The ‘sources’ and gossip around Ehrenreich have established two key narratives: One, that he’s not right for the role, and two, that he’s utterly out of his depth. Neither of these are shocks in Hollywood - worse actors have had more pressure on them to perform in bigger roles - but Star Wars has seldom been just a series of movies. It commands far greater loyalty than that, and its fanbase are not afraid to get angry or violent in their rhetoric when their desires aren’t met. It’s March and we’re still dealing with the people who won’t get over disliking The Last Jedi (just check out Rian Johnson’s Twitter replies for evidence of that). Han Solo may be the most iconic character in the series, or at the very least the coolest. Few can replicate the oft-imitated swagger of Harrison Ford in his prime. Even Harrison Ford couldn’t always manage it. He’s never going to be ‘our Han Solo’ in the way Ford is because that’s just not how this works, so save your hashtags for another day. He can only be the Han he creates, and pressure to make him exactly like Ford, as seems to be the story coming from ‘sources’, may trouble the waters further. Asking any actor to even attempt it is a feat unto itself. Ehrenreich bearing that burden deserves some kudos.
Of course, good intentions and earnestness don’t automatically add up to a good thing. Still, it bears repeating that Ehrenreich himself is a genuine talent who’s put in some astounding performances over the course of a few short years. This is the dude who was in two Francis Ford Coppola movies before he was 25. His work in Beautiful Creatures, a middling adaptation of a Southern gothic inspired YA novel, is truly brilliant. Male leads in YA adaptations tend to be given the motivation of ‘smoulder and look agonizingly in love’ and little else. With Beautiful Creatures, rare for a YA story whose target audience is female, Ehrenreich’s character is the driving emotional force of the piece. Here, the romance actually works, and the male lead is a layered individual whose plight you truly care for. Ehrenreich makes the protagonist so warm and way more interesting than what many expect from the genre. He’s the kind of leading man I would have adored as a teenager. Hell, I love it now.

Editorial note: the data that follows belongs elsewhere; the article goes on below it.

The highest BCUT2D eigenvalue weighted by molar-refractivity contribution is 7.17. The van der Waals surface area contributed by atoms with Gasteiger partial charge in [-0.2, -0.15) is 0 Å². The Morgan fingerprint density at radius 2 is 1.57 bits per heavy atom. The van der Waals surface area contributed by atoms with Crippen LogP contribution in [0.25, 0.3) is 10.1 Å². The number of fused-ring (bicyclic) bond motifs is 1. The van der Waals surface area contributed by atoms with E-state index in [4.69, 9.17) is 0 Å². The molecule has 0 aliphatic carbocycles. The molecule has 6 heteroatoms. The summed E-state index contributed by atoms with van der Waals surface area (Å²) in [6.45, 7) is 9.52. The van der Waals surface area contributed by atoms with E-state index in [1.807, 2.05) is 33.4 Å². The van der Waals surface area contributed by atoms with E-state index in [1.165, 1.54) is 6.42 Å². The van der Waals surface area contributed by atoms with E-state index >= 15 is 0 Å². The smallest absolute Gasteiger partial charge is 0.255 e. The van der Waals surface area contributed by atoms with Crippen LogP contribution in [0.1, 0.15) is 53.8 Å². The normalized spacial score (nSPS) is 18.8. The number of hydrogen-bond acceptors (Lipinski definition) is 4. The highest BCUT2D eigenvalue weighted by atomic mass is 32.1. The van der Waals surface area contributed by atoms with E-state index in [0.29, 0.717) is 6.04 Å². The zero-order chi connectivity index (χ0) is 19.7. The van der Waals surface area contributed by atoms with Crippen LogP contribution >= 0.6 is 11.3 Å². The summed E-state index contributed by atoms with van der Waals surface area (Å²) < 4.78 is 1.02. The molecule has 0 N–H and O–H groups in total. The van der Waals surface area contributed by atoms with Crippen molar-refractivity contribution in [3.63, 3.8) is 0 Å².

Yet his true shining moment came in the Coen Brothers’ ode to classic Hollywood, Hail, Caesar! Playing the dolt is a tougher task than it’s given credit for. You need to be believably stupid yet earnest enough to not be labelled totally incompetent. As Hobie Doyle, the singing cowboy who the studio wants to mould into their new leading man, Ehrenreich is both hilarious and adorable. It’s not easy to steal the show when your co-stars are Ralph Fiennes, George Clooney, Scarlett Johansson and Channing freaking Tatum, yet he makes it look as simple as spinning a lasso. In one scene, Hobie is ordered to take another studio star, Carlotta Valdez, out on a fake date for publicity. He doesn’t seem to understand the set-up, but is immediately enamoured with her and works so darn hard to be the best date he can be for her. ‘Likeable’ is an oft-dismissed trait in the act of cinema, but with Ehrenreich as Hobie Doyle, you understand its potency.
That’s why I’m unwilling to write him off as Han Solo, and why I take such umbrage to him being the major target of the behind the scenes narrative of chaos. He’s a mostly unknown to the world guy, under 30 and with no real clout of his own beyond his sheer talent, and he’s got the role of several lifetimes. He’s not just playing an icon, he’s showing what made that icon so beloved. If the movie fails, it would be because of him, even if he isn’t the best Han. No one guy can or should be the fall guy for an industry-wide issue. There’s way more baggage here beyond whatever his acting is like (side note but the positioning of him having an on-set acting coach as a failing is simply bad business. Go through the history of film and see which of the biggest talents liked to work with a coach during shooting).
We’ve got less than two months before Solo premieres and we can all make up our minds about how Ehrenreich fares as the sexiest rebel scum this side of Tatooine. For now, let’s just appreciate him for what he’s done and what he can do. If every side of the Solo fight wants to find a problem to pin their troubles on, they should look elsewhere.
Would that it were so simple.
(Header photograph from Getty Images)